"Posterity will owe everlasting thanks to John Brown for lifting up once more to the gaze of a nation grown fat and flabby on the garbage of lust and oppression, a true standard of heroic philanthropy, and each coming generation will pay its installment of the debt. . . . John Brown saw slavery through no mist or cloud, but in a light of infinite brightness, which left no one of its ten thousand horrors concealed." Frederick Douglass

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Tuesday, February 21, 2012

A Little Leaven Leavens the Whole Leavenworth--
Kansas History Professor Remembers John Brown and Abe Lincoln

According to the Leavenworth [Kansas] Times online, Jonathan Earle, associate professor of history at the University of Kansas, spoke on the subject of Lincoln and John Brown yesterday (Feb. 20), addressing the University of Saint Mary's annual Lincoln program.

Earle recalled how candidate Lincoln visited Kansas in December 1859, at the very time that Brown was hanged in Virginia for his effort to liberate enslaved people.  Earle told how Lincoln spoke at Atchison on December 1, the day before Brown's hanging.  Earle reportedly declared: “I’ll come out and say it — if it weren’t for Kansas and a wild-eyed abolitionist named John Brown, Abraham Lincoln would never have been president."  There we go again with that "wild-eyed abolitionist" rhetoric.   I think I'm going to start prefacing every reference to Lincoln with, "that manic depressive."

According to Earle, Lincoln's political career had been doubtful until the Kansas-Nebraska Act of 1854 brought him to the public eye as an outspoken critic of Illinois Sen. Stephen Douglas.  Recall that it was Douglas’ plan to apply the ballot in decided the future of Kansas and Nebraska entering the Union as either free or slave states.  Lincoln's voice arose in objecting to the continuance of slavery's expansion. According to the Leavenworth Times, Earle said that following Brown's attack of Harper's Ferry, "anti-slavery Republican Party faced a political upheaval, with pro-slavery Democrats drawing comparisons between Republicans and John Brown. . . .Though not thought to be a major contender, Lincoln ascended in part because of the turmoil within the party following Brown’s actions. Earle also argued that Lincoln's speech in the town of Leavenworth, Kansas, "were the most forceful, morally grounded and provocatively delivered since his debates with (Stephen) Douglas in 1858.”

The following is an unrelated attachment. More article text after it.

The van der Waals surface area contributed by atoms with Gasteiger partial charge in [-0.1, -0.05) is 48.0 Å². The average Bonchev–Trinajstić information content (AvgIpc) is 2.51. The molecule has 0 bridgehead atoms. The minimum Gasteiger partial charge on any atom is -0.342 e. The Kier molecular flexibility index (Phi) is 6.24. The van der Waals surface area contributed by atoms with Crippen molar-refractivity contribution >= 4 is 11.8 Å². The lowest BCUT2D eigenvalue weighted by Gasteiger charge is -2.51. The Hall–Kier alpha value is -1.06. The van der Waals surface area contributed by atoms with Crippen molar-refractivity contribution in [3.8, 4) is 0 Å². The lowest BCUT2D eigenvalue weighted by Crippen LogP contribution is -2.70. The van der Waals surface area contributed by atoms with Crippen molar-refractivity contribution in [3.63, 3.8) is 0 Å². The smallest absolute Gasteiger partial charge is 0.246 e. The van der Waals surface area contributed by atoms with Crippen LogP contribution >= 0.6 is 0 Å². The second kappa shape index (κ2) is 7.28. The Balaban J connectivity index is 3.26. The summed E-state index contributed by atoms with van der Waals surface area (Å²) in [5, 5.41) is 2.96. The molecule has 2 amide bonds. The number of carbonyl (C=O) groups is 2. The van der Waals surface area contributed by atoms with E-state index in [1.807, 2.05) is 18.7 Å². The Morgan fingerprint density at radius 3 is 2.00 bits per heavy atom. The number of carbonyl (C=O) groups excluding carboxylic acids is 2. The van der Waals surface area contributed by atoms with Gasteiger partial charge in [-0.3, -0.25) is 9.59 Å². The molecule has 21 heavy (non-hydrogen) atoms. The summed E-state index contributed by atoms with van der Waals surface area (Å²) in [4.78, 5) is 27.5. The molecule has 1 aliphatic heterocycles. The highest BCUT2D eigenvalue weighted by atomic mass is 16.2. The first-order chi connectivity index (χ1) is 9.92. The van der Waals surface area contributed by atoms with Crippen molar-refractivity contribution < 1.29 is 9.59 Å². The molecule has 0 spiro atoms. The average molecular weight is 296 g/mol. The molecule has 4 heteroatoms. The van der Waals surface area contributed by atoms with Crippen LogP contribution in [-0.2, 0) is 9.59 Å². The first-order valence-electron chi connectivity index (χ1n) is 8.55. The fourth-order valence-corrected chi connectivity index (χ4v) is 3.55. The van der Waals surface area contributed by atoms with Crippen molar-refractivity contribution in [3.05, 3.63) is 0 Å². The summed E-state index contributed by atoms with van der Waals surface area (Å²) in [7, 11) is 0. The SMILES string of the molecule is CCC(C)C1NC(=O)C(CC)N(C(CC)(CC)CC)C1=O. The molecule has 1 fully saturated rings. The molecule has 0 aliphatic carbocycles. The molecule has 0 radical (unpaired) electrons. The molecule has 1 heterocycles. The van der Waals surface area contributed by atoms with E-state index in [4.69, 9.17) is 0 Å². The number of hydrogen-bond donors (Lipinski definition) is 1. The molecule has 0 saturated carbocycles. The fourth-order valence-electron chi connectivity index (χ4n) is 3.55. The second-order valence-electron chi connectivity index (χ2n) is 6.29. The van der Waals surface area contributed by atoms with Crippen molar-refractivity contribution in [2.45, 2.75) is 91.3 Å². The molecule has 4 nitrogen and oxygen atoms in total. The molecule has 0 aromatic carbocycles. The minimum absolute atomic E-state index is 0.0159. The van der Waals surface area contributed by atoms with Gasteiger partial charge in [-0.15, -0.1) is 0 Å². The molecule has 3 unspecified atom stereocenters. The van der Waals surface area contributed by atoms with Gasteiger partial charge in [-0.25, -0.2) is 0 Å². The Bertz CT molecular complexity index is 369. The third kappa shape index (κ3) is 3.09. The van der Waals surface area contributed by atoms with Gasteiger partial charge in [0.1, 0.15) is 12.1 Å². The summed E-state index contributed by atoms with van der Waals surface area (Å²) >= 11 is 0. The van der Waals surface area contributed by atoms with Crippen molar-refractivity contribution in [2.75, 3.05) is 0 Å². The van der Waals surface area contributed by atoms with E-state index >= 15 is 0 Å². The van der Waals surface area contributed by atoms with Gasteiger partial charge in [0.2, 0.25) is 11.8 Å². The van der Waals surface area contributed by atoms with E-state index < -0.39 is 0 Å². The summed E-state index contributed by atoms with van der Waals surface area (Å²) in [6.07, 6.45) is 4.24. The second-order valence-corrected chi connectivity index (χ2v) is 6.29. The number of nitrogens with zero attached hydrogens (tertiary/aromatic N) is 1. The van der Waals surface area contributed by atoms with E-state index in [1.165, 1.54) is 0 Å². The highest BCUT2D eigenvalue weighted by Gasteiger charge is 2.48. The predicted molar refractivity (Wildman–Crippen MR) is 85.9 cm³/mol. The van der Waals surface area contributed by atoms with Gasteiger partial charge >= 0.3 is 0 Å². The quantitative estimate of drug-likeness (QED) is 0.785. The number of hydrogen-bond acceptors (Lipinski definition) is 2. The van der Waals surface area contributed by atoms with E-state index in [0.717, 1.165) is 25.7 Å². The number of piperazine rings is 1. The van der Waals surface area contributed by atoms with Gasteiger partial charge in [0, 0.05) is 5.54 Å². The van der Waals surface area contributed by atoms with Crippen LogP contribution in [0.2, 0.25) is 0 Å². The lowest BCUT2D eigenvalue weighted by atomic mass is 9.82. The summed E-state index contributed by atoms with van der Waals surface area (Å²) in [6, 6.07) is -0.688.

In an amazing stunt of academic acrobatics, Earle admitted that Lincoln's "views on race, by most modern standards, would not likely to be considered 'enlightened,'" but yet "he was well ahead of the vast majority of Americans in his racial thinking, and showed a capacity to grow."

This is pretty predictable stuff coming from obeisant American historians, particularly those enlisted to blow hot air into the grandiose Lincoln blimp that is constantly flown overhead in this nation.   Notwithstanding Dr. Earle's competence in addressing Kansas themes, including John Brown's role in the territorial days of that great state, his little Lincoln trick is quite unconvincing.

Dr. Earle cannot have it both ways.  Either Lincoln's views on race were inadequate or they were "well ahead," and the fact is they were at best benignly racist.  Lincoln might be a lot of things, but "well ahead of the vast majority of Americans in his racial thinking" is not one of them.  Lincoln was certainly no racist ogre, the kind of which would hang a black man from a lamp post in Manhattan.  But there were a lot of benign white racists like Lincoln in his day--white men who indulged in racist jokes, enjoyed black-face minstrel shows, and referred to elderly black women as "auntie."  Yes, Lincoln was a nice guy--even John Brown's black Springfield friend Thomas Thomas knew Lincoln at one point and spoke kindly of him.  Frederick Douglass did the same.  But just because he was a nice guy and didn't express his racism in mean-spirited ways does not make him "well ahead."  

There were few white men who were "well ahead" of their countrymen when it came to race in the mid-19th century, and Lincoln wasn't in that circle.   But John Brown was at the center of it.  

Incidentally, Dr. Earle is the author of a nice little book about Brown, John Brown's Raid on Harpers Ferry: A Brief History with Documents, which he did in conjunction with the Bedford Series in History and Culture (edited by, among others, David Blight, our kind host at Yale University in 2009).  Earle's book is more than adequate, including a fairly written essay with notes, primary documents culled from published sources, a brief timeline and a bibliography.  As to the latter, I found it interesting--and a little disappointing--that Dr. Earle completely omitted any of my works from his bibliography, which suggests either that he slighted my work or that he knows nothing of my work--and in either case, he would look somewhat poorly for an American historian presenting himself as something of a John Brown authority.  However, I've been slighted before, both by John Brown "scholars" and Malcolm X "scholars," respectively, despite the real dearth of substantial, in depth scholarship on either biographical shelf.   However, I will turn the other cheek and salute Dr. Earle for bringing us a quality scholarly aid that will be useful for students and scholars for years to come.  I am happy to own one and have not stuck it behind on the shelf, as I have done with a number of "John Brown books" that do little but take up shelf space.

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